Alberta, Canada has more to offer than Banff
When people talk about visiting Alberta, Canada, they’re often talking about the Rocky Mountains and Banff National Park. In fact, that’s the only part of Alberta that was on my radar and must-visit list for quite some time. So, when Travel Alberta invited me to visit Calgary and Edmonton, the province’s two major cities, my first thought was, “Sure, but why?” Once I arrived, it didn’t take long to answer my own question. Both cities are rich with history, culture, scenery and some of the best food and shopping I’ve experienced in a long time.
The culinary scenes rival any big city
In both Calgary and Edmonton, there are enough tasty, trendy and unique restaurants to keep you eating from sunup to sundown. If you’re into brunch — and equally into Instagramming your brunch — you can stop by The Beltliner in Calgary, a modern diner with charm (and flavor — Beltliner Benedict 2.0 and a White Chocolate Matcha Latte, please) for days. In Edmonton, stepping into Café Linnea feels like being transported to a chic, Scandinavian gathering spot with mid-century modern furniture, lush green plants and bright natural light everywhere you look — and the food is just as impressive. I still dream about the cast-iron baked eggs dish, Oeufs-en-Cocotte, and the “Shakerato,” a shaken iced latte with demerara syrup and orange zest. Little Brick offers just as tasty bites, as well as a range of Canadian gifts, in an adorable brick house.
And the cocktail and dinner scene in Alberta is enough to impress any foodie. “For a city with a metropolitan population of around 1.5 million people, [Edmonton has] a culinary scene that you think would belong to a city that has a population of 3 or 4 million people,” said Nancy Gordy, travel media market lead for Edmonton Tourism. “We’re now seeing new restaurants pop up monthly, all with diverse and exploratory themes and concepts.”
Consider hitting up the posh Clementine or Little Hong Kong (the latter is a tiny speakeasy inside the swanky Baiju) for creative cocktails in Edmonton, and Bündok or RGE RD for dinner. RGE RD’s chefs source their ingredients from farms and small-scale producers throughout Western Canada, a common theme in Edmonton restaurants. “With so many local ingredients readily available to Chefs — [like] honey, produce, farm meat and more — the farm to table concept is often naturally integrated into restaurants,” Gordy said. “Chefs work directly with many of the farmers, often times even putting in hours at the farm themselves.”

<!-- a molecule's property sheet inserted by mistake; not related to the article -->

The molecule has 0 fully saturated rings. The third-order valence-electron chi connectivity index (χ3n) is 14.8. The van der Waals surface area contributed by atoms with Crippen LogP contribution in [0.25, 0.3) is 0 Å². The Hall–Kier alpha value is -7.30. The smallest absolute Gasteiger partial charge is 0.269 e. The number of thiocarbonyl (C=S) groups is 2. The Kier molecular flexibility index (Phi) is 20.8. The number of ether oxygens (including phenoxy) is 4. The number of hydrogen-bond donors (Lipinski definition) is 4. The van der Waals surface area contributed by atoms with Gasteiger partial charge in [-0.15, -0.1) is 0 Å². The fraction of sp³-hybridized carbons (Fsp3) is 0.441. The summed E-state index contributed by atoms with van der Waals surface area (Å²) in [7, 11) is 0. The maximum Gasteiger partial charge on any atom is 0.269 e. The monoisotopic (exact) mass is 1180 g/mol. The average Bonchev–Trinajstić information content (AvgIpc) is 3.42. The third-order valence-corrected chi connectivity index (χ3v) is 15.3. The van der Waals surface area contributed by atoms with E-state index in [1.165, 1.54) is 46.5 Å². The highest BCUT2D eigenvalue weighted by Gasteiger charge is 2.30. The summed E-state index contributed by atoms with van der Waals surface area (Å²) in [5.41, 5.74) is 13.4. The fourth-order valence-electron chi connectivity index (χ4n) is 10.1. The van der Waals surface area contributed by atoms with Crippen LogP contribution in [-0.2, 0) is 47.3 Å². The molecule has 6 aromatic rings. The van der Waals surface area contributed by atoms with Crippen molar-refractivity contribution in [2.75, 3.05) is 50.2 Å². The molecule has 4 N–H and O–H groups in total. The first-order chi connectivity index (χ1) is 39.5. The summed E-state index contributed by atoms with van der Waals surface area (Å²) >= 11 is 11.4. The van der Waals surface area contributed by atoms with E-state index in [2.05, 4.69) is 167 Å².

Calgary’s dinner options are plenty — from Korean tapas at Anju to pizza on the patio at Cibo — but my favorite was Calcutta Cricket Club, a modern Indian eatery that’s worth visiting for the colorful, eclectic design alone (pink and mint-green walls, rattan bar stools, tropical plant motifs and accents like a gold leopard wall decoration coexist perfectly).
There are a lot of incredible local shopping opportunities
“Calgarians pride themselves on being entrepreneurial and as such, we prefer to buy and support local merchants,” said Jeff Hessel, senior vice president of marketing for Tourism Calgary. And there’s no lack of opportunities to do so, especially when it comes to supporting Calgary’s indigenous communities. Melrene Saloy, a member of the Blood Tribe of Southern Alberta and creator behind Native Diva Creations, makes contemporary Native-inspired jewelry which she sells at pop-ups throughout Calgary (you can see where she’s selling on her Facebook page); and the Native-owned Moonstone Creation offers a vast collection of authentic, Native-made clothing, artwork and other gifts. You can also head to spots like The Livery Shop or The Raven’s Room for even more unique souvenirs from Canadian makers.